Creative ways to use the telephone for sales and marketing.
Using the phone to sell or market a product or service is relatively cheap to try. Also, it's easy to stop or change a telemarketing program for any reason. So whether you're doing the calling in-house or hiring a service to do it for you, you can afford to experiment. To get the creative juices flowing, here are some ideas from Steve Idelman of Idelman Telemarketing Inc.:
* Introduce mail with the phone. You can call people to ask them to watch for material you've mailed -- "Look for a white envelope with an orange stripe" -- or you can ask their permission to send it. Mailing only to willing recipients saves postage and gives you a better qualified lead.
* Follow up mail with the phone. The mail piece itself should include a response vehicle -- something to send back or a number to call -- so you're not relying on the follow-up telemarketing call alone to induce action. But the follow-up phone call can double your response margin, claims Idelman, and may increase it as much as tenfold.
* Conduct a market survey. Use the phone to learn what features or benefits customers value in the product or service you propose to sell. Or you can use the phone to test a price. On the initial call, an $11 price point might bring you more revenue than a $9 one. But if on confirmation half the $11 buyers cancel, compared with 20% of the $9 buyers, then, Idelman says, you can deduce that $9 is probably the better price.
* Conduct an after-market survey to find out whether you met your customers' expectations. If you do that during a market test, Idelman says, "you'll get a good indication of what your long-term market success will be."
* Use the phone to talk to your distribution network. You can introduce new products over the phone, tell distributors about promotions, or handle routine inventory replacement.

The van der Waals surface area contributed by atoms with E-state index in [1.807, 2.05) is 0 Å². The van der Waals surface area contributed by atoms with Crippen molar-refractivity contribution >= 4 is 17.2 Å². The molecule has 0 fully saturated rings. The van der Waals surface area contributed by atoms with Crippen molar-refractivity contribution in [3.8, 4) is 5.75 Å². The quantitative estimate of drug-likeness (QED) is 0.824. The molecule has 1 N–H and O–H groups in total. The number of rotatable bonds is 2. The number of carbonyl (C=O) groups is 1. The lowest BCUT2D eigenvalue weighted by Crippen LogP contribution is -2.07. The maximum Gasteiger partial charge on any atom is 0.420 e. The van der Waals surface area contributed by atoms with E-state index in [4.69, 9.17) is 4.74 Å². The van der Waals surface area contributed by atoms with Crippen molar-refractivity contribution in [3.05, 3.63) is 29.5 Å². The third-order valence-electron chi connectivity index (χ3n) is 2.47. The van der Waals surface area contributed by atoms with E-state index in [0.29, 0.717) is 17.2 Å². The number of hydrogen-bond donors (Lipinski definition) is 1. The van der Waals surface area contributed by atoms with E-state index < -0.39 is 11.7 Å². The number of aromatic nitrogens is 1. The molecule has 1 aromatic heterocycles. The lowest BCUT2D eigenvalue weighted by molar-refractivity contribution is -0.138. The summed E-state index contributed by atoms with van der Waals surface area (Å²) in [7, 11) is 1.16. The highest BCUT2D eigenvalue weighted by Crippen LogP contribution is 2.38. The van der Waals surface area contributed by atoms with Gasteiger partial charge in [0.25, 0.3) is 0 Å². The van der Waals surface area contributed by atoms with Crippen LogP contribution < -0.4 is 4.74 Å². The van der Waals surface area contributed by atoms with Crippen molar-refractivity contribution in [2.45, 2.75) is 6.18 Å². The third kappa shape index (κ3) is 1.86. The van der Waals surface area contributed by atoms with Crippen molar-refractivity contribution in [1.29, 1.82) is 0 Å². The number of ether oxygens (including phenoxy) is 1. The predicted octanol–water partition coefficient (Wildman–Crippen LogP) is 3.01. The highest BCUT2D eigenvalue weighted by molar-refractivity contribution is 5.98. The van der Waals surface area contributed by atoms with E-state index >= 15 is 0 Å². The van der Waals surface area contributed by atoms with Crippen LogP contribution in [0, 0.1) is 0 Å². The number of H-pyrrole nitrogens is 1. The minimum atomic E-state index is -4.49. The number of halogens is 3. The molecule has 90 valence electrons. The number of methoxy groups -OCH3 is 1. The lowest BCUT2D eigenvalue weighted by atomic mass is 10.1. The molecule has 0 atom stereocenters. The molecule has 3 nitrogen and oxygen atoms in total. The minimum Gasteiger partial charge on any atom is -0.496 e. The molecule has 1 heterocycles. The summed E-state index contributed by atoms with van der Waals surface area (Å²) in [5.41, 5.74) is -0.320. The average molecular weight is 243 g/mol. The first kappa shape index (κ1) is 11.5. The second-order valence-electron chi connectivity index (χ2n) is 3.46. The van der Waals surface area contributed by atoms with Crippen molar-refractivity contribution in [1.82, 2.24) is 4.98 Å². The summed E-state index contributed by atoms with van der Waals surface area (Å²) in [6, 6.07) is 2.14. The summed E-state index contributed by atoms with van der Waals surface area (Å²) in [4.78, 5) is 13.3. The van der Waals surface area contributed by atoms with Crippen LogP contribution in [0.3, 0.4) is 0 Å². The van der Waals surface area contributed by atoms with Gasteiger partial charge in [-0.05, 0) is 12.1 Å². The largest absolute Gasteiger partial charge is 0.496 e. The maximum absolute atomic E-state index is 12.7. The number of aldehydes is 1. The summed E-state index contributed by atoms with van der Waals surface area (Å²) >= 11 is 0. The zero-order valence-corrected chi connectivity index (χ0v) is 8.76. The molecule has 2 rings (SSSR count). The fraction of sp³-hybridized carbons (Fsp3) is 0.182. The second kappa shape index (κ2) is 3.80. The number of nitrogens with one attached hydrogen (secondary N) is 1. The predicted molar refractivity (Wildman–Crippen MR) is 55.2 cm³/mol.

* Qualify leads for your field sales force. By asking the right questions telemarketers can help your salespeople save time. But if you're going to have a telemarketing staff and a field sales staff working together, Idelman suggests, you should involve the field salespeople in designing the phone program.
-- Tom Richman
Dial 800 for Your Nearest Store
Dial 800-4PRECOR and no matter where you're calling from, your call gets connected to the fitness-equipment manufacturer's local retailer. You used to get an operator in Precor's Bothell, Wash., headquarters, who would direct you to the closest retailer and mail you any material you requested. Retailers, if they wished, could follow up by phoning the callers back. "The difference is that now we're getting prospects the minute they've decided to act," says Rob Jacobs, owner of The Walking Center, in Beverly Hills, Calif., which carries the Precor line. "That's when you want to talk to them."
To turn its national 800 number into a local call, $55-million Precor uses InstaLink, a service sold by Applied Telematics Inc. ATI charges clients for each call taken through its InstaLink system; the amount depends on the length of the call. The caller doesn't talk to an operator working from a script but to a local salesperson who knows the product. "The service is really about generating more sales," says ATI's president, Ian Michel. To learn more about ATI's services, call ATI, in Wayne, Pa., at (215) 687-3701. n